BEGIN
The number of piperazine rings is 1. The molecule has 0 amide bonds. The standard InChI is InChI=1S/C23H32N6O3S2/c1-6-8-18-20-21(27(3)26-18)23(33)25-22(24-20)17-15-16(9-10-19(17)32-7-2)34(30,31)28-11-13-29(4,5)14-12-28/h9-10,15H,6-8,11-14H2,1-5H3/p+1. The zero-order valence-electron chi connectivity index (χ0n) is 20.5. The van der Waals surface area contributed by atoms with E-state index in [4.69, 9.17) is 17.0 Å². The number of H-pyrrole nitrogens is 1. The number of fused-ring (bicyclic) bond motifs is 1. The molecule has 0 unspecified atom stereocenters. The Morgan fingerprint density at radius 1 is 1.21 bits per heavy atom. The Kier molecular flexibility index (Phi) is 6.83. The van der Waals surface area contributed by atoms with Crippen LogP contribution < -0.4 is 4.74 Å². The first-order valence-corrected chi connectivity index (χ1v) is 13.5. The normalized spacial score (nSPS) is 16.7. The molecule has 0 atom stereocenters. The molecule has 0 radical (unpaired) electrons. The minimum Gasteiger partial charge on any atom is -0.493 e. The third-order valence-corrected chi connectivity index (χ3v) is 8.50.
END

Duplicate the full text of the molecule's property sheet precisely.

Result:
The number of piperazine rings is 1. The molecule has 0 amide bonds. The standard InChI is InChI=1S/C23H32N6O3S2/c1-6-8-18-20-21(27(3)26-18)23(33)25-22(24-20)17-15-16(9-10-19(17)32-7-2)34(30,31)28-11-13-29(4,5)14-12-28/h9-10,15H,6-8,11-14H2,1-5H3/p+1. The zero-order valence-electron chi connectivity index (χ0n) is 20.5. The van der Waals surface area contributed by atoms with E-state index in [4.69, 9.17) is 17.0 Å². The number of H-pyrrole nitrogens is 1. The number of fused-ring (bicyclic) bond motifs is 1. The molecule has 0 unspecified atom stereocenters. The Morgan fingerprint density at radius 1 is 1.21 bits per heavy atom. The Kier molecular flexibility index (Phi) is 6.83. The van der Waals surface area contributed by atoms with Crippen LogP contribution < -0.4 is 4.74 Å². The first-order valence-corrected chi connectivity index (χ1v) is 13.5. The normalized spacial score (nSPS) is 16.7. The molecule has 0 atom stereocenters. The molecule has 0 radical (unpaired) electrons. The minimum Gasteiger partial charge on any atom is -0.493 e. The third-order valence-corrected chi connectivity index (χ3v) is 8.50.